By far the biggest difference between 2008-2009 and 2010 for Lincecum have been his home runs given up. He gave up home runs on 6% of fly balls in 2008-2009, but 10% of fly balls in 2010. Tim's xFIP (FIP with league-average for HR per fly ball) is only slightly up from 2008-2009.
So if someone asked you: "what's wrong with Tim Lincecum in 2010?" you would tell him that his luck with fly balls going out has turned for the worse. Then you would debate how much a pitcher controls his HR/fly ball rates. But other than home runs given up, has anything else changed about Timmy the Freak?
Eric Seidman of Baseball Prospectus recently wrote an article on Lincecum, attempting to break down the differences in his repertoire between 2010 and 2008-2009. It's unclear what changed, other than the drop in fastball speed, and also a decrease in fastball movement. Seidman goes on to suggest that, if Lincecum's fastball is slower an "has less bite," then it may make the rest of his pitches less effective, even if they are the same pitches as before.
There are a lot of moving parts here, so let's just look at his declining fastball speed compared to his declining strikeout rates. Of all the changes, these are the most easily noticeable "cause" and "effect." Numbers from Lincecum's FanGraphs profile.
|Year||SO/9||average FB||% fastballs|
The trend is weak, but is looks like Tim Lincecum's strikeout rates are declining with his fastball slowing down. Lincecum improved as a strikeout pitcher from his 2007 rookie year, but is now probably maximizing his strikeout ability, relative to his physical skills. As the physical skills decline, so will his ability to strike batters out.
Why am I looking at fastball speed in predicting strikeout rates, and not various other pitcher skills or characteristics?
In a series of studies I did last winter I found that, of all the non-performance pitcher attributes, fastball speed was by far the most predictive in terms of predicting strikeout rates. I can predict a pitcher's strikeout rate (given a reasonable IP cutoff) with R=0.52, given just his average fastball speed. The predictive power only goes up to R=0.59 if I also look at what other pitches he throws, his league, his age, his weight, and whether or not his is left handed. Of those factors, the league and handedness are by far the most helpful. See my old article here for more details.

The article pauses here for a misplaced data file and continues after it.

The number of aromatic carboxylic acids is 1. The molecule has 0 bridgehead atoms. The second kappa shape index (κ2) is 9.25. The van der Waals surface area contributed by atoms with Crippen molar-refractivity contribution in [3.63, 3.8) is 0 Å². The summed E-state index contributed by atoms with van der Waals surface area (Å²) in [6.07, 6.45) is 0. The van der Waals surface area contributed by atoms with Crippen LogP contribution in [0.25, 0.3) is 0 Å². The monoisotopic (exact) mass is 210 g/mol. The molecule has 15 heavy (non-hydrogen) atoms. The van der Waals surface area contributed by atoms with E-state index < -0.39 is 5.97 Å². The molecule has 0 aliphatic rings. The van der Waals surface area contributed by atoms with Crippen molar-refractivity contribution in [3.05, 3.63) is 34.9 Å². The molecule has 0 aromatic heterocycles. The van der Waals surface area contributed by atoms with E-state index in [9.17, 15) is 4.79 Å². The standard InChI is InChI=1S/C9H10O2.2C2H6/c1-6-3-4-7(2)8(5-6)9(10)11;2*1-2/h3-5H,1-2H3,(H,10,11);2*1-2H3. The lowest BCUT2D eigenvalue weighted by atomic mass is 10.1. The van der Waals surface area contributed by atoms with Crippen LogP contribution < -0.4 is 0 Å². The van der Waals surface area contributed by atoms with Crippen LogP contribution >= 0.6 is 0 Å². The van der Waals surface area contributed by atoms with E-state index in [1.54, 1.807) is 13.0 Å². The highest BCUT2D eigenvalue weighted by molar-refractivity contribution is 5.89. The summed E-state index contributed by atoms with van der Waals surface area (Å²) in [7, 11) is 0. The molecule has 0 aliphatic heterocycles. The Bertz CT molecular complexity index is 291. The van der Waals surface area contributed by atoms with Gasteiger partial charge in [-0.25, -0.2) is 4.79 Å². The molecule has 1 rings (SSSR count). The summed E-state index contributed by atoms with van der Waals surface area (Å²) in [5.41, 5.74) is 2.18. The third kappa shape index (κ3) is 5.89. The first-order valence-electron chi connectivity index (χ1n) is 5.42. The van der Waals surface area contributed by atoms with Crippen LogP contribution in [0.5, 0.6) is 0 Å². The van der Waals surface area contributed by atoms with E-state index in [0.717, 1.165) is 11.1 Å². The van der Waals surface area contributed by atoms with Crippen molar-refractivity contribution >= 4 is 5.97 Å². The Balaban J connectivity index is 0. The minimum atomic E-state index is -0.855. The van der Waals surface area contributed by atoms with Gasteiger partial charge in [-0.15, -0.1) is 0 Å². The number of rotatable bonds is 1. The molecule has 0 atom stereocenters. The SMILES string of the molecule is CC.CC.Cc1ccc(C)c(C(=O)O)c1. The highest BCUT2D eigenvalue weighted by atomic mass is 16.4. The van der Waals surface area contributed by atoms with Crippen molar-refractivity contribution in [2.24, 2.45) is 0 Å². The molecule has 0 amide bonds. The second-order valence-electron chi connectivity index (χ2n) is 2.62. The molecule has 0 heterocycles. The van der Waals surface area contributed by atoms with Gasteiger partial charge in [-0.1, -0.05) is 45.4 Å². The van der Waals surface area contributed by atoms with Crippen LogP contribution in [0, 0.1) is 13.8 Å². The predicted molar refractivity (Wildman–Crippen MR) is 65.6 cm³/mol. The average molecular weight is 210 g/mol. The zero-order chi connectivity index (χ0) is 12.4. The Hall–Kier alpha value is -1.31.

The most important relationship that I discovered in my research was that 1. fastball speed predicts strikeout rates to a significant degree 2. the relationship is non-linear.
Here are fastball speeds vs strikeout rates 2002-2009 pitchers. Strikeout rates are fit by a quadratic function (ie square of the fastball speed). Note the discrepancies by league:
A fastball velocity drop from 95 mph to 90 mph in the NL (in blue) is worth a strikeout rate drop from 9.0 SO/9 to 6.5 SO/9. That's a big difference. For a starting pitcher, that's a drop from being an elite strikeout pitcher to being league average.
Tim Lincecum has dropped from a 94.1 mph pitcher to a 91.5 mph pitcher. According to the graph above, that should be worth a strikeout drop of about 8.5 - 7.0 = 1.5 SO/9. Even for someone who strikes out ten batters per nine innings, a 1.5 SO/9 drop is enough to taking him down from elite pitcher to just very good.
Tim Lincecum is not a typical pitcher. He over-achieved his fastball-based strikeout projection at 94 mph, and he's over-achieving his strikeout projection at 91.5 mph. But the strikeout drop is still there. If Lincecum's fastball declines further, he won't any longer be a ten strikeout per nine innings pitcher. To record sub-3.00 ERA's, he'll have to bring down his walk rates from around 3.0 BB/9 to more of a Cliff Lee type level, or he will have to get lucky with keeping fly balls in the park at well below the league average.
He is not so old that decreases in fastball speed are inevitable, but I'm guessing that Tim Lincecum is too young to increase his fastball speed, the way that Zach Greinke did 2005-2007. Nor does he have the strikeout rate advantage of being left-handed (worth about +1.5 SO/9 for the same fastball speed, according to my study).
There are many components that go into being a great pitcher. But strikeout rates and walk rates are the two factors that pitchers have the most control over. I'm not saying that Lincecum's 10.0 SO/9 rates from the last couple years were a fluke. But he will have trouble maintaining those into the future as his fastball speed has already declined. Look for him do decrease his walks. If he is not able to do so without further decreasing the strikeout rates, Tim Lincecum can't be considered the best pitcher in baseball going forward.